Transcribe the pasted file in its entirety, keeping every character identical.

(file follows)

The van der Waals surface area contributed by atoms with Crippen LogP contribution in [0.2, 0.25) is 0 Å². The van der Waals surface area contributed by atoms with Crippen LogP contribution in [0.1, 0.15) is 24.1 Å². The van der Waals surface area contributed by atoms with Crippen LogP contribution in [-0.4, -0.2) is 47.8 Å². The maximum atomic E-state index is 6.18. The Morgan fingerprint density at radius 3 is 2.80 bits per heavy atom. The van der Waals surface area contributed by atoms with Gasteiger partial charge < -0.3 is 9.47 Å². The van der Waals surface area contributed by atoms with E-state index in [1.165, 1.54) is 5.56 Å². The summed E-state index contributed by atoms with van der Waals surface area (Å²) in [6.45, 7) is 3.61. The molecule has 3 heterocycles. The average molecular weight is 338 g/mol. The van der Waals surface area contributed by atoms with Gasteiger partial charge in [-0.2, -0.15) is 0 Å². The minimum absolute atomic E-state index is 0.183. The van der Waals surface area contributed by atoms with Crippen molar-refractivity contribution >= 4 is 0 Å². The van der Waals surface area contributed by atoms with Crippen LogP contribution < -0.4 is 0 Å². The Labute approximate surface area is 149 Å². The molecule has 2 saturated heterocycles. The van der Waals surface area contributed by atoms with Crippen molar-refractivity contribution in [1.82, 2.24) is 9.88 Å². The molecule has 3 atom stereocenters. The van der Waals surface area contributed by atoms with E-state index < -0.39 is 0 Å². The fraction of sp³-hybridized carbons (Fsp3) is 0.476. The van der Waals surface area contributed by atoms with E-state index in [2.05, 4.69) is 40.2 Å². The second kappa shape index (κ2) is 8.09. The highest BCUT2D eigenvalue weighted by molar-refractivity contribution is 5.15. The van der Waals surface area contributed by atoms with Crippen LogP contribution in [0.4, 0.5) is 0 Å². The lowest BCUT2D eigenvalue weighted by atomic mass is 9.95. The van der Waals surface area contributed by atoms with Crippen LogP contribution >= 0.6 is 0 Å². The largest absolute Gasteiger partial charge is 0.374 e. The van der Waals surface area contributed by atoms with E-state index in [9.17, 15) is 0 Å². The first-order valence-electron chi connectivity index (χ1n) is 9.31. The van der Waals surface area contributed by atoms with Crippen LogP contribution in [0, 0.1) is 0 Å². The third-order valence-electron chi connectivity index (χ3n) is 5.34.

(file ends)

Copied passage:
The van der Waals surface area contributed by atoms with Crippen LogP contribution in [0.2, 0.25) is 0 Å². The van der Waals surface area contributed by atoms with Crippen LogP contribution in [0.1, 0.15) is 24.1 Å². The van der Waals surface area contributed by atoms with Crippen LogP contribution in [-0.4, -0.2) is 47.8 Å². The maximum atomic E-state index is 6.18. The Morgan fingerprint density at radius 3 is 2.80 bits per heavy atom. The van der Waals surface area contributed by atoms with Gasteiger partial charge < -0.3 is 9.47 Å². The van der Waals surface area contributed by atoms with E-state index in [1.165, 1.54) is 5.56 Å². The summed E-state index contributed by atoms with van der Waals surface area (Å²) in [6.45, 7) is 3.61. The molecule has 3 heterocycles. The average molecular weight is 338 g/mol. The van der Waals surface area contributed by atoms with Gasteiger partial charge in [-0.2, -0.15) is 0 Å². The minimum absolute atomic E-state index is 0.183. The van der Waals surface area contributed by atoms with Crippen molar-refractivity contribution >= 4 is 0 Å². The van der Waals surface area contributed by atoms with Crippen LogP contribution < -0.4 is 0 Å². The Labute approximate surface area is 149 Å². The molecule has 2 saturated heterocycles. The van der Waals surface area contributed by atoms with Crippen molar-refractivity contribution in [1.82, 2.24) is 9.88 Å². The molecule has 3 atom stereocenters. The van der Waals surface area contributed by atoms with E-state index < -0.39 is 0 Å². The fraction of sp³-hybridized carbons (Fsp3) is 0.476. The van der Waals surface area contributed by atoms with E-state index in [2.05, 4.69) is 40.2 Å². The second kappa shape index (κ2) is 8.09. The highest BCUT2D eigenvalue weighted by molar-refractivity contribution is 5.15. The van der Waals surface area contributed by atoms with Crippen LogP contribution in [0.4, 0.5) is 0 Å². The lowest BCUT2D eigenvalue weighted by atomic mass is 9.95. The van der Waals surface area contributed by atoms with Crippen LogP contribution >= 0.6 is 0 Å². The largest absolute Gasteiger partial charge is 0.374 e. The van der Waals surface area contributed by atoms with E-state index in [9.17, 15) is 0 Å². The first-order valence-electron chi connectivity index (χ1n) is 9.31. The van der Waals surface area contributed by atoms with Crippen LogP contribution in [0, 0.1) is 0 Å². The third-order valence-electron chi connectivity index (χ3n) is 5.34.